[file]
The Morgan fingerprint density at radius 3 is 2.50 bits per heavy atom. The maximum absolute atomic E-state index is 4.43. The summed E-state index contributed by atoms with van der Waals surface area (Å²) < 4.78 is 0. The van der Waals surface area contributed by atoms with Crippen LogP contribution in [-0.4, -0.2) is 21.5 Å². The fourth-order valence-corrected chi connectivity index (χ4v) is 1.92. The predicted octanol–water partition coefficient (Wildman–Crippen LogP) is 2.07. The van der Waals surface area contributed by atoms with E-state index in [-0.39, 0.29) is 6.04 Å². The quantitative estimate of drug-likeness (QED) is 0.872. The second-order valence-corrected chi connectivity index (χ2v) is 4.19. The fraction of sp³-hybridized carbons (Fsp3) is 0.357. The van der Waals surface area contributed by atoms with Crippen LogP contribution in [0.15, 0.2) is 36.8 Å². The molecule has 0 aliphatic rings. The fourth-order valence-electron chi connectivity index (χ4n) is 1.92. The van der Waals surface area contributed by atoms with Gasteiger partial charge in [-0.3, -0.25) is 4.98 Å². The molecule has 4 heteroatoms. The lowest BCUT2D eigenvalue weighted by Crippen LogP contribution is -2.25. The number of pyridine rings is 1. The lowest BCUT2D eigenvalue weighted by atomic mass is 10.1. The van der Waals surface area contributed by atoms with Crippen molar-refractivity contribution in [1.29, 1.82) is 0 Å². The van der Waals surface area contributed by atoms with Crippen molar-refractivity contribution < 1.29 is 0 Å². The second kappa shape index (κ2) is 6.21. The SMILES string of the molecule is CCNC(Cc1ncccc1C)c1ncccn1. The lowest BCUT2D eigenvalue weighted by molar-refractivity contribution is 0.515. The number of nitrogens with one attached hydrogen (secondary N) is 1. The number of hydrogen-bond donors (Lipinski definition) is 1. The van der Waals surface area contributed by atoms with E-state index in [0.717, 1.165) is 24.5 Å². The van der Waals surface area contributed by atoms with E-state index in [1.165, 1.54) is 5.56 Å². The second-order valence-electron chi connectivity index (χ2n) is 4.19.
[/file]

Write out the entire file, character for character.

The Morgan fingerprint density at radius 3 is 2.50 bits per heavy atom. The maximum absolute atomic E-state index is 4.43. The summed E-state index contributed by atoms with van der Waals surface area (Å²) < 4.78 is 0. The van der Waals surface area contributed by atoms with Crippen LogP contribution in [-0.4, -0.2) is 21.5 Å². The fourth-order valence-corrected chi connectivity index (χ4v) is 1.92. The predicted octanol–water partition coefficient (Wildman–Crippen LogP) is 2.07. The van der Waals surface area contributed by atoms with E-state index in [-0.39, 0.29) is 6.04 Å². The quantitative estimate of drug-likeness (QED) is 0.872. The second-order valence-corrected chi connectivity index (χ2v) is 4.19. The fraction of sp³-hybridized carbons (Fsp3) is 0.357. The van der Waals surface area contributed by atoms with Crippen LogP contribution in [0.15, 0.2) is 36.8 Å². The molecule has 0 aliphatic rings. The fourth-order valence-electron chi connectivity index (χ4n) is 1.92. The van der Waals surface area contributed by atoms with Gasteiger partial charge in [-0.3, -0.25) is 4.98 Å². The molecule has 4 heteroatoms. The lowest BCUT2D eigenvalue weighted by Crippen LogP contribution is -2.25. The number of pyridine rings is 1. The lowest BCUT2D eigenvalue weighted by atomic mass is 10.1. The van der Waals surface area contributed by atoms with Crippen molar-refractivity contribution in [1.29, 1.82) is 0 Å². The van der Waals surface area contributed by atoms with Crippen molar-refractivity contribution < 1.29 is 0 Å². The second kappa shape index (κ2) is 6.21. The SMILES string of the molecule is CCNC(Cc1ncccc1C)c1ncccn1. The lowest BCUT2D eigenvalue weighted by molar-refractivity contribution is 0.515. The number of nitrogens with one attached hydrogen (secondary N) is 1. The number of hydrogen-bond donors (Lipinski definition) is 1. The van der Waals surface area contributed by atoms with E-state index in [0.717, 1.165) is 24.5 Å². The van der Waals surface area contributed by atoms with E-state index in [1.165, 1.54) is 5.56 Å². The second-order valence-electron chi connectivity index (χ2n) is 4.19.